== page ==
Former Ireland international Hugo MacNeill heavily criticised World Rugby's technical review which rated the Irish effort as the weakest of the three bids to host the 2023 World Cup. 

MacNeill, who won Triple Crowns with Ireland in 1982 and 1985, chaired the government's working group on the bid to host the 2023 World Cup. 

Speaking on Sunday Sport on RTÉ Radio 1, MacNeill said a number of assertions made in the report left him puzzled. 

In particular, he expressed slight incredulity that Ireland was ranked an equal security risk to South Africa.   

"There was a lot of things that surprised us, and not only surprised us, but surprised a lot of people around the world, because we've got a lot feedback on this. 

"Ranking Ireland as an equal security risk to South Africa just seems crazy. The World Peace Index - which is the most respected index on security issues - ranks Ireland as the 10th safest country in the world, France as the 51st safest country in the world, and South Africa is the 123rd safest country in the world." 

One of MacNeill's biggest gripes with the report is that it didn't give sufficient weight to the question of how stadiums would be filled. 

"96% of the difference in the marks - when we broke down and analysed it - were down to two things: stadiums and prior hosting experience. 

"On the stadiums, it all seemed to be about having big modern stadiums. But in stadiums in World Cups, there's two elements and the second is equally important. And that's the ability to fill them.  

"I played in the first World Cup in 1987 and we played Wales in Wellington and I'll never forget the moment running out on the field.

"And I spoke to Jonathan Davies and Ieuan Evans this week - who were both incredulous about the outcome - and it was like we ran out on the field and we thought we were an hour early. Because there was no one there. The stadium was half full. And it was such a downer.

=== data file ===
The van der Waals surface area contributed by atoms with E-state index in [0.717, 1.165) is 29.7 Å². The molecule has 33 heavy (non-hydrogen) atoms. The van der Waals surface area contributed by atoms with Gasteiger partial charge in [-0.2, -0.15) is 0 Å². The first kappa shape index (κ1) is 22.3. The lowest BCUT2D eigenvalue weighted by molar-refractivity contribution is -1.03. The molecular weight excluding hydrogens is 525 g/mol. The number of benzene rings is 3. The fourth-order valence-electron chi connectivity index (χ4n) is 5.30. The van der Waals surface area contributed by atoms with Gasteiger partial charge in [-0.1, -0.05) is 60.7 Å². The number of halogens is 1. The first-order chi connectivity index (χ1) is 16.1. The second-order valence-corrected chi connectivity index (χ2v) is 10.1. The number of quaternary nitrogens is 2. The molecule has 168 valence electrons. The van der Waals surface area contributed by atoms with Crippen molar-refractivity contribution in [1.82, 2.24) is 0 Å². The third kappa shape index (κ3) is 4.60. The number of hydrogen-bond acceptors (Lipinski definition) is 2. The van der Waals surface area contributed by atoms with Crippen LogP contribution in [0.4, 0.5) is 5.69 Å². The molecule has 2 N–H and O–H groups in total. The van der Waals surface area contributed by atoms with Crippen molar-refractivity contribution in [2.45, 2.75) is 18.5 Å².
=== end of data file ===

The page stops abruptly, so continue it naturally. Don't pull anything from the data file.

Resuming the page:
"The reasons why the filling of the stadia is so important because it has such an impact on the whole tournament."

Toyota Cheetahs stadium in Bloemfontein before the game against Leinster in September

MacNeill was bemused that Ireland was adjudged so harshly on stadium technology issues when South Africa has a glaring weakness in terms of its ability to fill stadiums. 

He referred back to the 2009 Lions tour when so many of the midweek games were played out in front of half-full stadiums. 

"So many matches played in South Africa in the last few years have been in half full stadiums. There have been empty grounds. And those are matches which, by definition, have South African teams involved. 

"When New Zealand bid to host the 2011 World Cup, one of the things they put in as one of their credentials was hosting the Lions tour of 2005.

"Now the Lions tour of 2005 was a difficult tour from a results points of view but the matches were all full and there was a terrific atmosphere.

"I spoke to Donal Lenihan about being on the 2009 Lions tour in South Africa. He said it was horrendous. The Test matches were full but all the midweek games were empty.

"I was speaking to Andy Irvine, the great Scottish player who was involved for that tour. He said it was catastrophic.

"You would expect that when we were put under such scrutiny for the details of whether we'd have wifi (in stadiums) in six years time, why is the crucial question of how are you going to fill the stadiums (not analysed)?"